By David Yamaguchi
The North American Post
A developing story that has received scant coverage locally is that of 30-year-old Natsumi Kogawa, who until recently was an ESL student in Vancouver, British Columbia. Yet it is one that visiting Japanese students should know of.
The facts, as gleaned from Canadian media stories, are straightforward. Ms. Kogawa arrived in Vancouver from Aomori Prefecture, at the northern tip of Honshu, in May 2016. She was last seen in public at the city library in the early evening of Sept. 7, and by her roommates the next day. On the 8th, she texted a friend at 11:30 AM. It is the last time she was heard from. She was noticed missing when she failed to meet that friend at 5:30 PM as planned. On Sept. 12, her friends, unable to contact her and deeming her disappearance unlike her, contacted authorities and began a search themselves.
On Sept. 28, Ms. Kogawa’s body was found on the grounds of a vacant historical mansion. Shortly before midnight the same day, an arrest was made of William Victor Schneider, 48, who is pictured in a widely distributed surveillance video walking with Ms. Kogawa downtown about 1:30 PM on Sept. 8. The charge is “indignity to a human body.” When picked up, he was in Vernon BC, 440 km (130 miles) away. He is a drifter without an address who sometimes stayed at a Vancouver shelter.
One article, from CTV News, describes Ms. Kogawa as simply “unlucky.” But the story runs deeper than that.
In addition to being the last person known with Ms. Kogawa alive, it turns out that Mr. Schneider has a criminal past. In school, he was a bully. Later would come other charges: theft, assault, armed robbery, and possession of a controlled substance. He has spent years in jail.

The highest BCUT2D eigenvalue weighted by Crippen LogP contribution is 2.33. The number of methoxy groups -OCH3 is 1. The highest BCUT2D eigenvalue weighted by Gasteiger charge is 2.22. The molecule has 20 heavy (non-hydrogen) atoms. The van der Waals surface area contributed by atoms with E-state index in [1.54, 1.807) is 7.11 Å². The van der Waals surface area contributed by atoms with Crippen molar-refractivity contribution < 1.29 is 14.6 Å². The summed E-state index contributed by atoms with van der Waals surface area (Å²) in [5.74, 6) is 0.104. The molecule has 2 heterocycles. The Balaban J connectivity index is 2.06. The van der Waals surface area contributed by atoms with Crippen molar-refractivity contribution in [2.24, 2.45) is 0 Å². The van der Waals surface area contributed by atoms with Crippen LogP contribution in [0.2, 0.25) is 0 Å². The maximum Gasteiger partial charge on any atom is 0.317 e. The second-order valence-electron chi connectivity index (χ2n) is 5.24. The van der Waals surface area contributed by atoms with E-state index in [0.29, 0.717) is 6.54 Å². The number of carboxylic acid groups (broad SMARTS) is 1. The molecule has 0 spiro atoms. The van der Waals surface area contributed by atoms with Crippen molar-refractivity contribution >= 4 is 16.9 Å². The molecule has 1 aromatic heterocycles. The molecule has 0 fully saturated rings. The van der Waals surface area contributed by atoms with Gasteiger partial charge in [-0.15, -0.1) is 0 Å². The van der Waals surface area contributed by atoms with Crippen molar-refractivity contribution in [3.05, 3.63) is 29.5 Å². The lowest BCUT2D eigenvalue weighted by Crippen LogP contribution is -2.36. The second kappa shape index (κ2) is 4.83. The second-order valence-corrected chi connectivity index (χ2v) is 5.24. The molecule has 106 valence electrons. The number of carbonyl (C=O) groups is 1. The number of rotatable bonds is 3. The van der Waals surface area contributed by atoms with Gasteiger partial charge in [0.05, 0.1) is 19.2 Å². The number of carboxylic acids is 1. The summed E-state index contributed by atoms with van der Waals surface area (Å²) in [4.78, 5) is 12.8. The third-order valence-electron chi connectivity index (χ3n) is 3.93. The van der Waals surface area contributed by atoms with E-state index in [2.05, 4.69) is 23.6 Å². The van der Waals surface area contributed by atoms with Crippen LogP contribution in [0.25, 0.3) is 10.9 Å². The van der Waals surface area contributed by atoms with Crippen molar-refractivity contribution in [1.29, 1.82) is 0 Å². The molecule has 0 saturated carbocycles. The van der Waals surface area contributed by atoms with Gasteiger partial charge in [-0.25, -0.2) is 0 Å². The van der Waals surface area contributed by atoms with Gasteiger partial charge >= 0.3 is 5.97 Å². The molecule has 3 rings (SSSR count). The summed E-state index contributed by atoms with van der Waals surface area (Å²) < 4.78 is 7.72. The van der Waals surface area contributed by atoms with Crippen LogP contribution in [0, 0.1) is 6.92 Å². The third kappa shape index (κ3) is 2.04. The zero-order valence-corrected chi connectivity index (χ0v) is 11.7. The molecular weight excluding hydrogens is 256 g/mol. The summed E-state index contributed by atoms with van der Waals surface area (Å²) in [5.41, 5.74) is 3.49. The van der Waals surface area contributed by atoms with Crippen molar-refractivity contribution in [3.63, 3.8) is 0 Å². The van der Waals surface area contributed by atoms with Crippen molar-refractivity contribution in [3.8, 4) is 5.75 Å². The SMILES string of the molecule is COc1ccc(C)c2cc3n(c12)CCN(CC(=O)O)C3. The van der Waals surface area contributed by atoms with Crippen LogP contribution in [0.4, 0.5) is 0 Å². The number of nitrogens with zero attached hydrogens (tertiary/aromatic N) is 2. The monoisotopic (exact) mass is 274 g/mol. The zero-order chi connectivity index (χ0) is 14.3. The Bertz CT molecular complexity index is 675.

Most creepily, of late Mr. Schneider had apparently been a “regular” at a coffee shop frequented by Japanese students for an English conversation group. This may be where he met Ms. Kogawa.
An emerging lesson is that it is okay to attend such groups, but that it is not advisable to go elsewhere afterward with people you meet there. The reason is the lack of background screening. Many such groups post meeting times and places on the public website Craigslist, so all are known to anyone with access to a computer or mobile phone.
Attending locals could be just as they appear: well-meaning Canadians or Americans. Or they could be the next William Victor Schneider.
The Schneider case is ongoing. In fairness, there remains a chance that he is innocent. Someone else could have killed Ms. Kogawa after they met and parted ways.
On Oct. 3, Mr. Schneider appeared briefly in court, when the judge gave him two weeks to appoint a lawyer before further court proceedings.
By David Yamaguchi